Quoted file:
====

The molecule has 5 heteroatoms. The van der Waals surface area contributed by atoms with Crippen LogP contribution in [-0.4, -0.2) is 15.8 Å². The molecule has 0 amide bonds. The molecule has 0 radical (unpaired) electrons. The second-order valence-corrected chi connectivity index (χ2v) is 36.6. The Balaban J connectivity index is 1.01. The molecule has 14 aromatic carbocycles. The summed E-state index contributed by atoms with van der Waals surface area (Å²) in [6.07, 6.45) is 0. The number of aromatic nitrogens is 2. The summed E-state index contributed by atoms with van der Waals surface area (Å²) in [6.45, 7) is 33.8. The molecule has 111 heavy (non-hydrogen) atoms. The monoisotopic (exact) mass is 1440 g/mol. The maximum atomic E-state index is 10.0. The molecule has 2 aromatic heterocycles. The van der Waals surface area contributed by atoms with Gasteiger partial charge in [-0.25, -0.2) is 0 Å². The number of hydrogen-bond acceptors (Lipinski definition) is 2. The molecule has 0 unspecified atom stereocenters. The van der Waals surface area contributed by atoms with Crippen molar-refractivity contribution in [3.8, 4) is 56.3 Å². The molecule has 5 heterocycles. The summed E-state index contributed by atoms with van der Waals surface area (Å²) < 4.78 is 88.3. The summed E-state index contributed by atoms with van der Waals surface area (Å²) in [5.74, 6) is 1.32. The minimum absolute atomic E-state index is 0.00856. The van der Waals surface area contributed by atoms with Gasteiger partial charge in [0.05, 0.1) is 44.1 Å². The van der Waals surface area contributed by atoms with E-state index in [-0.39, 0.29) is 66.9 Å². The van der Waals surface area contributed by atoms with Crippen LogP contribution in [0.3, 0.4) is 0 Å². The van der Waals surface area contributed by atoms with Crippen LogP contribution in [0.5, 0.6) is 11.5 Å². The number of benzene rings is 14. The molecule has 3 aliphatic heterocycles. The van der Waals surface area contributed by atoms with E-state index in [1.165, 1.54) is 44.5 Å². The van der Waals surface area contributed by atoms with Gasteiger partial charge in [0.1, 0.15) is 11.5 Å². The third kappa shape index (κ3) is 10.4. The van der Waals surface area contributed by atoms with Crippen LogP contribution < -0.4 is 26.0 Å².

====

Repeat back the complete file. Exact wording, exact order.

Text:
The molecule has 5 heteroatoms. The van der Waals surface area contributed by atoms with Crippen LogP contribution in [-0.4, -0.2) is 15.8 Å². The molecule has 0 amide bonds. The molecule has 0 radical (unpaired) electrons. The second-order valence-corrected chi connectivity index (χ2v) is 36.6. The Balaban J connectivity index is 1.01. The molecule has 14 aromatic carbocycles. The summed E-state index contributed by atoms with van der Waals surface area (Å²) in [6.07, 6.45) is 0. The number of aromatic nitrogens is 2. The summed E-state index contributed by atoms with van der Waals surface area (Å²) in [6.45, 7) is 33.8. The molecule has 111 heavy (non-hydrogen) atoms. The monoisotopic (exact) mass is 1440 g/mol. The maximum atomic E-state index is 10.0. The molecule has 2 aromatic heterocycles. The van der Waals surface area contributed by atoms with Gasteiger partial charge in [-0.25, -0.2) is 0 Å². The number of hydrogen-bond acceptors (Lipinski definition) is 2. The molecule has 0 unspecified atom stereocenters. The van der Waals surface area contributed by atoms with Crippen molar-refractivity contribution in [3.8, 4) is 56.3 Å². The molecule has 5 heterocycles. The summed E-state index contributed by atoms with van der Waals surface area (Å²) < 4.78 is 88.3. The summed E-state index contributed by atoms with van der Waals surface area (Å²) in [5.74, 6) is 1.32. The minimum absolute atomic E-state index is 0.00856. The van der Waals surface area contributed by atoms with Gasteiger partial charge in [0.05, 0.1) is 44.1 Å². The van der Waals surface area contributed by atoms with E-state index in [-0.39, 0.29) is 66.9 Å². The van der Waals surface area contributed by atoms with Crippen LogP contribution in [0.3, 0.4) is 0 Å². The van der Waals surface area contributed by atoms with Crippen LogP contribution in [0.5, 0.6) is 11.5 Å². The number of benzene rings is 14. The molecule has 3 aliphatic heterocycles. The van der Waals surface area contributed by atoms with E-state index in [1.165, 1.54) is 44.5 Å². The van der Waals surface area contributed by atoms with Gasteiger partial charge in [0.1, 0.15) is 11.5 Å². The third kappa shape index (κ3) is 10.4. The van der Waals surface area contributed by atoms with Crippen LogP contribution < -0.4 is 26.0 Å².